A legal note from Marshal Willick about attorney’s fees (part of an occasional series) – the impact of deferring fee awards, fees in child support cases, and the role of EDCR 5.11 in fee awards.



There is much uncertainty and conflict among judges and lawyers on the subject of fees. For a recap of the general problem and legal background relating to fee awards, see legal note # 28.




Wrongful, overly stubborn, or over-litigious parties are not deterred in any way by fee awards that are not payable immediately. And much too often, at the end of the case, judges’ threats as to the fee awards that are to be made “if this conduct continues” (etc.) prove utterly hollow, either because they are imposed in unrealistically small sums having nothing to do with the fees actually incurred, or because by then the wrongful party has declared bankruptcy or otherwise liquidated the assets that would be used to pay such an award.

When that happens, the innocent party ends up with an unjustifiable bill to pay for having prevailed, and much too often the lawyer has a large collectible to try to get from his own client. These are bad effects, and worth avoiding.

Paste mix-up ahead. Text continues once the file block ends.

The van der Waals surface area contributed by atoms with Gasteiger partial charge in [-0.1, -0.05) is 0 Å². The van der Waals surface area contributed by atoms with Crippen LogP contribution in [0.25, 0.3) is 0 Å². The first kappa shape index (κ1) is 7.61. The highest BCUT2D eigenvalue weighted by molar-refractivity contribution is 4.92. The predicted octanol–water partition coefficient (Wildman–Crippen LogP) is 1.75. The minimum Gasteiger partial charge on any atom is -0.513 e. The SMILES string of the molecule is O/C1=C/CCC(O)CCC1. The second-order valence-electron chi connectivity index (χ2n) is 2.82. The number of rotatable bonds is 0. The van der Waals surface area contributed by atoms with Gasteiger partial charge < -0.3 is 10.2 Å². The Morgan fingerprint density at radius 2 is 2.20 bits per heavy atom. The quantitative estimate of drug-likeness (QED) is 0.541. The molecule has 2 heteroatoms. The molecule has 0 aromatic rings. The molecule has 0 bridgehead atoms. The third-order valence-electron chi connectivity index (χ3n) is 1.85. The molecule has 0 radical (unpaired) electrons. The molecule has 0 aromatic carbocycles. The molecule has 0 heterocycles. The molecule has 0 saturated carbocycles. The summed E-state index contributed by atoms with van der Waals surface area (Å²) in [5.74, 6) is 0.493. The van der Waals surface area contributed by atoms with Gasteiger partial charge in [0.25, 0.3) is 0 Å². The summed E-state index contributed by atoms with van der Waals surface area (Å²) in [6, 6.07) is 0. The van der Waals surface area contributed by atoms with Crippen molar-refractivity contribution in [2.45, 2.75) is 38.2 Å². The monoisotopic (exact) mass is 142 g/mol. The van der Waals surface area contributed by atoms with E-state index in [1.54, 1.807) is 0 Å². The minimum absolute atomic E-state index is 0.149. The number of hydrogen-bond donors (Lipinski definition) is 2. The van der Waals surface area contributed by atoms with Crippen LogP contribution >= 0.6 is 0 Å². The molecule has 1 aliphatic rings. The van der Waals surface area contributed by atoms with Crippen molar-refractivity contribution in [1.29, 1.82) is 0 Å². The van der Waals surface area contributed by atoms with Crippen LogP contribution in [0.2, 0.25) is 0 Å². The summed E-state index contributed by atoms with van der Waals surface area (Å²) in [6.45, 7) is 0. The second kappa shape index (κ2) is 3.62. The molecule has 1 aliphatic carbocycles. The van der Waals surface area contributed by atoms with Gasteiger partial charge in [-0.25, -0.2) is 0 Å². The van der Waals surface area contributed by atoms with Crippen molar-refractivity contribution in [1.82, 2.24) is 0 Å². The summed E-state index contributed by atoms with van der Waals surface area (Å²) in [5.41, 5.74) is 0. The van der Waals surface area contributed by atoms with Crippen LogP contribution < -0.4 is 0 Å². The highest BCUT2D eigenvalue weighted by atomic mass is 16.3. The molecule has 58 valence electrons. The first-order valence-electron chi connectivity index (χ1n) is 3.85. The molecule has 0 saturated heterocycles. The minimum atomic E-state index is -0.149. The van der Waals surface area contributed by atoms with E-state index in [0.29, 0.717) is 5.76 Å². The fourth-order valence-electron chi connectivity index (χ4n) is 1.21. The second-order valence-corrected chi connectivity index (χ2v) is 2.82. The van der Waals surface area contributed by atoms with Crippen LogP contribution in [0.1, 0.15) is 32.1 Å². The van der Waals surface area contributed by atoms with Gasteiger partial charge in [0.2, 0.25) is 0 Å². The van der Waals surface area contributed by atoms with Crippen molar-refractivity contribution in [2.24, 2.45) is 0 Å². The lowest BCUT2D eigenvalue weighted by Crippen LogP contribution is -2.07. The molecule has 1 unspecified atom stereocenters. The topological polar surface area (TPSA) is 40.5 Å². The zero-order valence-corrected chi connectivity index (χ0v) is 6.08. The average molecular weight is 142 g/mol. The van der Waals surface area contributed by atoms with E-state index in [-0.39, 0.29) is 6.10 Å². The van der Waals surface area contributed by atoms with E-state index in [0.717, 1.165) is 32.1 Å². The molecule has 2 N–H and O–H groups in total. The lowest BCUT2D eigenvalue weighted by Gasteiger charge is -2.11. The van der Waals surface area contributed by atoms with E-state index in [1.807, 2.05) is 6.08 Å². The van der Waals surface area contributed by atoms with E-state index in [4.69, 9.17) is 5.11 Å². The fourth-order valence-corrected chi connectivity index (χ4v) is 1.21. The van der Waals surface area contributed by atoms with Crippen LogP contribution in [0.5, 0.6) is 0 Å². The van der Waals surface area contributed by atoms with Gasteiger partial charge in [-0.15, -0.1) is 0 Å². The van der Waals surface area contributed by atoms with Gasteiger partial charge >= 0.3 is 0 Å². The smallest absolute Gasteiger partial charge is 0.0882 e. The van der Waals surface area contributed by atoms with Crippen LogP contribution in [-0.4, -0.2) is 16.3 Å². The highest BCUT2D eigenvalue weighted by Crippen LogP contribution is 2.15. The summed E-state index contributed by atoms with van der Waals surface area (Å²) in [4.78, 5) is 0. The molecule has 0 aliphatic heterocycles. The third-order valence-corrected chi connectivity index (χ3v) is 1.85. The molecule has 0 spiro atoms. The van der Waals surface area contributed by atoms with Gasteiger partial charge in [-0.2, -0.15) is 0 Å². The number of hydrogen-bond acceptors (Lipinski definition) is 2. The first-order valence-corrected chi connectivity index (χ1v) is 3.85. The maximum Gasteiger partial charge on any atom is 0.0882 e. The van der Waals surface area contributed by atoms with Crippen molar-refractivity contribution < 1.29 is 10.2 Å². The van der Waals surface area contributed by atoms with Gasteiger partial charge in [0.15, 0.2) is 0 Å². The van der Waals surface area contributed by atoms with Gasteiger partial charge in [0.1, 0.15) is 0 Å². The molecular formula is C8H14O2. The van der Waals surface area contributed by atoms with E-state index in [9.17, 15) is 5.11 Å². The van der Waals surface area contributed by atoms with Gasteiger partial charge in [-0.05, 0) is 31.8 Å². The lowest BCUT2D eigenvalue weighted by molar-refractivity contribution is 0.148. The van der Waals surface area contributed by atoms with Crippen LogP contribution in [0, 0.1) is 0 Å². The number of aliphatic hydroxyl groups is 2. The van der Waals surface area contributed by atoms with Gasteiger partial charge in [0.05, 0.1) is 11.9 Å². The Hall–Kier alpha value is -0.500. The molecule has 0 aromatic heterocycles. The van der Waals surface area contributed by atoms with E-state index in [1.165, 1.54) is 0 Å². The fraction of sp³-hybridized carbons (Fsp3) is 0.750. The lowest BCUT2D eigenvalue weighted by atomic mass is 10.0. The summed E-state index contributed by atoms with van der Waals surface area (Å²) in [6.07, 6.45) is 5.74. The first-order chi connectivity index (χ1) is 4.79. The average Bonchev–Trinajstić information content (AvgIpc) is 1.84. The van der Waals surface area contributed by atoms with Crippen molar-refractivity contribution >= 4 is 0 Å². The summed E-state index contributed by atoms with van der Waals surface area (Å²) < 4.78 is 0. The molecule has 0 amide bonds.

In a recent paternity case, our client was the relatively impoverished mother. The father was an older, married fellow with a million dollars in the bank, who at one point simply stopped paying child support. He was ordered to resume payments – and fees were deferred to trial. He then refused to provide discovery, which he was ordered to provide – and fees were deferred to trial. He then propounded his own discovery having nothing to do with the child support case at issue; a protective order was granted against that abuse – and fees were deferred to trial.

So when we got to trial, the case had been dragged out many months beyond the 30 to 90 days such a case should have taken, and the other side had run our total fees up to $40,000, at least $18,000 of which was due entirely to the misbehavior specified above.

Having never been made to actually pay for any of that misbehavior, he had no incentive to stop doing it. In fact, as explained in the earlier legal note (No. 28; posted at https://www.willicklawgroup.com/newsletters), the lack of judicial action gave him every reason to continue – wealthier parties can and do file serial groundless motions as a tactic, knowing that the other party will be injured by the litigation itself, and may even be deprived of the assistance of counsel, who may be forced to withdraw for non-payment.


The predictable bad outcomes from deferral of fees discussed above stand in contrast to the results predictable from assessing realistic fee awards right when they are needed, either to punish wrongful behavior, or to balance the playing field.

First, and perhaps best, if the cost of misbehavior is felt immediately, misbehavior should decrease.